REVIEW: Maleficent

1 06 2014

What’s old must become new again in order to keep movie studios’ back catalogues fresh so they can earn money; thus, we end up with “Maleficent,” a reimagining of their “Sleeping Beauty” tale.  It’s a film that uses the same formula as “Oz the Great and Powerful” and then splashes it with flourishes from Tim Burton’s 2010 revisionist “Alice in Wonderland.”  It trots out the familiar mythology – only now in sleek CGI! – and then puts a few twists on it to justify the remake.

Analyzed in tandem with the Mouse House’s 2013 megahit “Frozen,” the film yields interesting insights into the psyche of Disney.  This marks their second straight tentpole that does not give the audience the expected male-female romantic ending, leaving them to ponder the many different forms love can take.  One can only wonder where these progressive messages will ultimately end.

But that’s about all the intellectual discussion I can pull out of “Maleficent.”  It’s a sloppily written film filled with feckless characters whose discernible motivations are few and far between.  The movie needlessly complicates the simple 1959 classic story, making it a slow plod.  And, from a perspective likely only depressing to me, it reduces great actors like Imelda Staunton and Lesley Manville to playing cartoonish fairies in a failed comic relief subplot.

What should be the star in absence of these elements, the visual effects, are even quite confused.  Scenes designed to showcase the work of artists who work in the medium of pixels are cluttered with details that don’t cohere for a unified look.  At times, the film resembles the Pandora of James Cameron’s “Avatar;” at others, Burton’s “Alice.”  The opening scenes resemble an illustrated children’s storybook … and then, there are 3 mo-cap fairies.  The whole collective vibe recalls a 2002 video game like “Kingdom Hearts.”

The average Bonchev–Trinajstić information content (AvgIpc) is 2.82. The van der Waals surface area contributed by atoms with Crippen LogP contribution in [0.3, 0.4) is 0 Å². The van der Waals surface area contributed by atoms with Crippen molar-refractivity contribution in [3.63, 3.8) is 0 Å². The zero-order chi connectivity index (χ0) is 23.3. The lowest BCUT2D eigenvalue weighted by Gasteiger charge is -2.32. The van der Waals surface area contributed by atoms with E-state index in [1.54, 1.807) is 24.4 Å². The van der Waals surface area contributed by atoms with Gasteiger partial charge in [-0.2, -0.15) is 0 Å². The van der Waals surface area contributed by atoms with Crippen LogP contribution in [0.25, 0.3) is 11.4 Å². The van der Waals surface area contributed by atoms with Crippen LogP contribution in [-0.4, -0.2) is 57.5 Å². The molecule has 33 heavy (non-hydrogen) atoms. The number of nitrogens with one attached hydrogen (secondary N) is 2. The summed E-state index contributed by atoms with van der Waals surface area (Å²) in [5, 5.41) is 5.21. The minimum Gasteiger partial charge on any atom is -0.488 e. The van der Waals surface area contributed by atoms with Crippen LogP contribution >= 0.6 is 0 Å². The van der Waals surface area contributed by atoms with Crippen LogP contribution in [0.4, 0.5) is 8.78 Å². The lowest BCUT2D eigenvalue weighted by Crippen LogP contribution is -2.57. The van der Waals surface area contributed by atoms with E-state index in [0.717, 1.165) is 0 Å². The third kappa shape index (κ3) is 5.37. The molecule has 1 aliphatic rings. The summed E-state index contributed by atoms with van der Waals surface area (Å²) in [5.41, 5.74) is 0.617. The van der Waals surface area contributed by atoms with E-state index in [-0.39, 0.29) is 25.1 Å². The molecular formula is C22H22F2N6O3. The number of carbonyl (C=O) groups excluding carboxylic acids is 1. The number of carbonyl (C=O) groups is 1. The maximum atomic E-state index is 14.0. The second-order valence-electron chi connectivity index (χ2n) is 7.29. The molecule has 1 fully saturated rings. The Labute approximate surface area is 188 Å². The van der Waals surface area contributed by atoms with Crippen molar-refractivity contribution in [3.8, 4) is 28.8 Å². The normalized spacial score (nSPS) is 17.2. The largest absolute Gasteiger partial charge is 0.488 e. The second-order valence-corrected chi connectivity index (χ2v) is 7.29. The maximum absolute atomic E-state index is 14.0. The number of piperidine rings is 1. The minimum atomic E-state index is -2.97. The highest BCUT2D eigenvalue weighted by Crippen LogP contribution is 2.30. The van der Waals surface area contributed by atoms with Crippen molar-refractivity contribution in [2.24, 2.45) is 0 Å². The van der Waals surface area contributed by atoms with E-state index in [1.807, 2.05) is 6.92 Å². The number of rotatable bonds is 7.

So with everything else failing, it falls on Angelina Jolie to carry “Maleficent,” a task which she is well-equipped to handle.  Though she hadn’t appeared on screen for most audiences since 2010’s “Salt” (I consciously chose to reference that over “The Tourist“), the power of iconography feels stronger than ever.  Jolie is the only person that could play the role of Maleficent, and she performs it with exactly the kind of icily reserved regal gusto that can be expected.  Her acting phasers are set to smolder for the duration of the film, and she never fails to entrance.

Her persona alone makes the movie bearable to sit through.  Thankfully, the film is tailored to her strengths – namely, letting the camera linger on her steely gaze.  “Maleficent” is practically an ode to Jolie’s beauty, glorifying her piercing eyes, her pallidly sensuous facial musculature, and the surreal contour of her cheekbones.  She’s immaculately lit throughout the film like a studio star of olden times, making it an even bolder declaration of her enthronement atop the throne of beauty than her 2012 Oscars protruding leg.

The film is essentially a $180 million photoshoot for Jolie, proving she can still be sumptuously sexual rocking a pair of horns (and the occasional drab set of wings).  The images of her it spawns, as well as the GIFs the film will make possible, make the venture somewhat worthwhile.  Still, even the ultimate Jolie showcase can’t make the movie very good.  If the title reflected the quality of the film, we’d call it “Meh-leficent.” C2stars



2 responses

2 06 2014
The Pumpkin's Head (Betty J. Ogburn)

…Well, it’s like they always say: If it ain’t broke, don’t fix it!!…


2 06 2014

I wish there was more of a story here, because it’s obvious that everything else is doing just fine. The beautiful imagery, the fun, playful performance from Jolie, and even the fantasy-elements as well, but there’s just barely a story to be found here. Good review Marshall.

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